By the way, arm rests on chairs and wrist rests on keyboards and mice are not good for you. Really. They can cause pressure on some of the joints that are most vulnerable. You can rest your elbow or wrist there between typing but don’t leave your arm or hand in that position while working. Remember to move your whole hand while mousing, not just the fingers. This is why I have a track ball mouse, it’s less strain on my arm and shoulder. Most sites are going to suggest lots of padding to make the arm rests good for you, but really, you don’t need arm rests. Most people get lazy and lean over on one or the other.

Posture: This is a good place to stop and talk about posture. But first we need to talk about your monitor. When you sit straight in your chair, feet flat on the floor, arms extended and hands on the keyboard, look directly ahead of you. Your eyes should be looking at a spot about two inches below the very top of your monitor. If you are looking at the middle of it, your monitor is too high. If you are looking over your monitor, it’s too low. If you think about it, bending your neck forward is much more comfortable than bending your neck back. This posture will compress vertebrae, and that’s not good.

When you reach out an arm, your monitor should be about 3 inches beyond that, but this depends on how tall you are because that determines the length of your arm. No, really! A person who is 6 feet tall will have a 6 foot arm span, fingertip to fingertip. There are always exceptions, but this is a general rule. The monitor should be 20 to 30 inches in front of you.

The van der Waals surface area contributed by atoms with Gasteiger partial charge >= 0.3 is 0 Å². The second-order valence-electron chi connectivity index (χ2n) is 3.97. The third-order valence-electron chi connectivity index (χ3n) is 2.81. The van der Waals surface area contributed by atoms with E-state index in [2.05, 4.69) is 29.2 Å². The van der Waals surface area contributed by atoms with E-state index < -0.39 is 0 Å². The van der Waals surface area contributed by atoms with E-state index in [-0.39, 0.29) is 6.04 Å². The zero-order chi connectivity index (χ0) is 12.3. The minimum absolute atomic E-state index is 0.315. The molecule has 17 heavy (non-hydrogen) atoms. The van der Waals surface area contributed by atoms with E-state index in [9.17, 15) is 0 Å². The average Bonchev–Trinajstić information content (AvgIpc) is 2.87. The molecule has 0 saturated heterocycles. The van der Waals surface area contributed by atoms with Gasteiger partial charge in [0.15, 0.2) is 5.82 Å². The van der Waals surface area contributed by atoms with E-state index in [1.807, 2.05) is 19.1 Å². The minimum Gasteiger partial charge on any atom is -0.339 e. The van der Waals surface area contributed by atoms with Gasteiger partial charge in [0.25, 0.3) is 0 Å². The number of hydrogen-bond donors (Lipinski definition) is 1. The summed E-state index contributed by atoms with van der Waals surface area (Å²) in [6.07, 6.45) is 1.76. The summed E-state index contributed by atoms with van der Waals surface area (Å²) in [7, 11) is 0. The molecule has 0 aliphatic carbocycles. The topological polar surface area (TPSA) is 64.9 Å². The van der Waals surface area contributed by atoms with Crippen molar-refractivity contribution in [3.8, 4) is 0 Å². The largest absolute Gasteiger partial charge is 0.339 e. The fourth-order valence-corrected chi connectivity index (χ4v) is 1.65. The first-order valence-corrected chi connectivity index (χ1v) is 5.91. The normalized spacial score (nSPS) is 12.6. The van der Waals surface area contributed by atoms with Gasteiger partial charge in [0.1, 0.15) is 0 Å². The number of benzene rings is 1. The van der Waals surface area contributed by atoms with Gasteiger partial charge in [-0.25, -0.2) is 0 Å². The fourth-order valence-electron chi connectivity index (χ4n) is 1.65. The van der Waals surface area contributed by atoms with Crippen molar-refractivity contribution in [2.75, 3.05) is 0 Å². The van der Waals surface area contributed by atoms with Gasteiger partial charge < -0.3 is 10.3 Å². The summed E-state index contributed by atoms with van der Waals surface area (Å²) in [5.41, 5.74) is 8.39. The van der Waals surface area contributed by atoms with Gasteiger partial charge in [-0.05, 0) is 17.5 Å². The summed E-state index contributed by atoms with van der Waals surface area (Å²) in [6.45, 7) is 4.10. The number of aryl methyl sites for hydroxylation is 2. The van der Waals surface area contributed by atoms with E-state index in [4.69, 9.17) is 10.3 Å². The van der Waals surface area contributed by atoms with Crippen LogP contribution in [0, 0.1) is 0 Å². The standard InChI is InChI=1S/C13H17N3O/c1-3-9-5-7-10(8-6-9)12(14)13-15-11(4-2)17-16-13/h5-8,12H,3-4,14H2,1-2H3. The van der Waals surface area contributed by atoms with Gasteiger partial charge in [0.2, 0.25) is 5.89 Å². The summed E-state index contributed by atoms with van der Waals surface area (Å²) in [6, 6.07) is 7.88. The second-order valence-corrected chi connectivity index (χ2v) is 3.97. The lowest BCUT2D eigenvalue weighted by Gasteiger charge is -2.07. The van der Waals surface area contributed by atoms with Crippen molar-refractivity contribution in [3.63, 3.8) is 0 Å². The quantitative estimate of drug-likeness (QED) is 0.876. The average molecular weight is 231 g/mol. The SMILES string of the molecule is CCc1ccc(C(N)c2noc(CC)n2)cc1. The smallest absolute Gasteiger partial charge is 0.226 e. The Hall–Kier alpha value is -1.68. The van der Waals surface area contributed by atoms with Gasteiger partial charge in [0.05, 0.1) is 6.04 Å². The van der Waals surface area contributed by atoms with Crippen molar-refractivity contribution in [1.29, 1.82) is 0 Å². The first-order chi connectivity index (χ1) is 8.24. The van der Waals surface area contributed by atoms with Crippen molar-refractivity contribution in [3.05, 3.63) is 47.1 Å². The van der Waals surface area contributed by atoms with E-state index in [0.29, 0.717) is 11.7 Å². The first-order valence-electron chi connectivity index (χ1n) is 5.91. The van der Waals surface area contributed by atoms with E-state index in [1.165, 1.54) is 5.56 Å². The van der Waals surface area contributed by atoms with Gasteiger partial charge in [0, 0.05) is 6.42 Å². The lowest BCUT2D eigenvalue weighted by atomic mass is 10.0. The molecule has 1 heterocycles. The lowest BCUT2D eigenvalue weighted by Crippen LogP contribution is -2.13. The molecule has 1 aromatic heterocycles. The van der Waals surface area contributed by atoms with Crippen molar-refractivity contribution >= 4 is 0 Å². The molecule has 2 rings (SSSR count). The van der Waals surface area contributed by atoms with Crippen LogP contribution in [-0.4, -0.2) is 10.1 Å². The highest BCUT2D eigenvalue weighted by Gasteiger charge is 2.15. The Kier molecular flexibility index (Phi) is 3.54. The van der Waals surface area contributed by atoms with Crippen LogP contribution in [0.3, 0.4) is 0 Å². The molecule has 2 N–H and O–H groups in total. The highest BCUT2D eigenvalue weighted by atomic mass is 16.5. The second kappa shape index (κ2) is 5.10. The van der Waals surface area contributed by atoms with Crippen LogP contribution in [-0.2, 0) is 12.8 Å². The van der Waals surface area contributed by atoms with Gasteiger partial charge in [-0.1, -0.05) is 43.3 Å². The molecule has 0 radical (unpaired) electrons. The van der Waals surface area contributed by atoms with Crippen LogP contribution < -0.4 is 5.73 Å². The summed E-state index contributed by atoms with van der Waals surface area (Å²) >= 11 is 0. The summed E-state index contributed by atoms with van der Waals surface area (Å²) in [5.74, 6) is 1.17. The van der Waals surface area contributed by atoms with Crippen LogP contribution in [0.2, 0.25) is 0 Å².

You need a foot rest if your feet can’t set comfortably on the ground. Your ear, shoulder, elbow, and hip will line up if your posture is correct. Your elbow will bend at a 45 degree angle. Your chair seat will be long enough to comfortably support your thighs, but will give you a couple inches of room behind the knees. Your chair must have good lumbar support as well.

And the most counter-intuitive tip of all, don’t use the silly little legs that manufacturers put on the top edge of your keyboard. Your hands naturally curve downward. If you can elevate the edge closest to you slightly, you will be better off. If you extend those legs, your hand will curve upward, and the result will most likely be injuries.


I’m going to close with this site that has back strengthening exercises, and next week look at a few more issues in this topic.

Oh, and (qwerty) you may know is the first six keys left to right on the top row of letter keys on the keyboard. And it was developed to prevent the keys from jamming on the earliest typewriter. Not necessarily to slow the typist down, because amazing speed records have been attained, but to prevent the jams from most often used letters that were next to each other. Studies show that this design allows for faster typing due to the alternating of hands in creating words.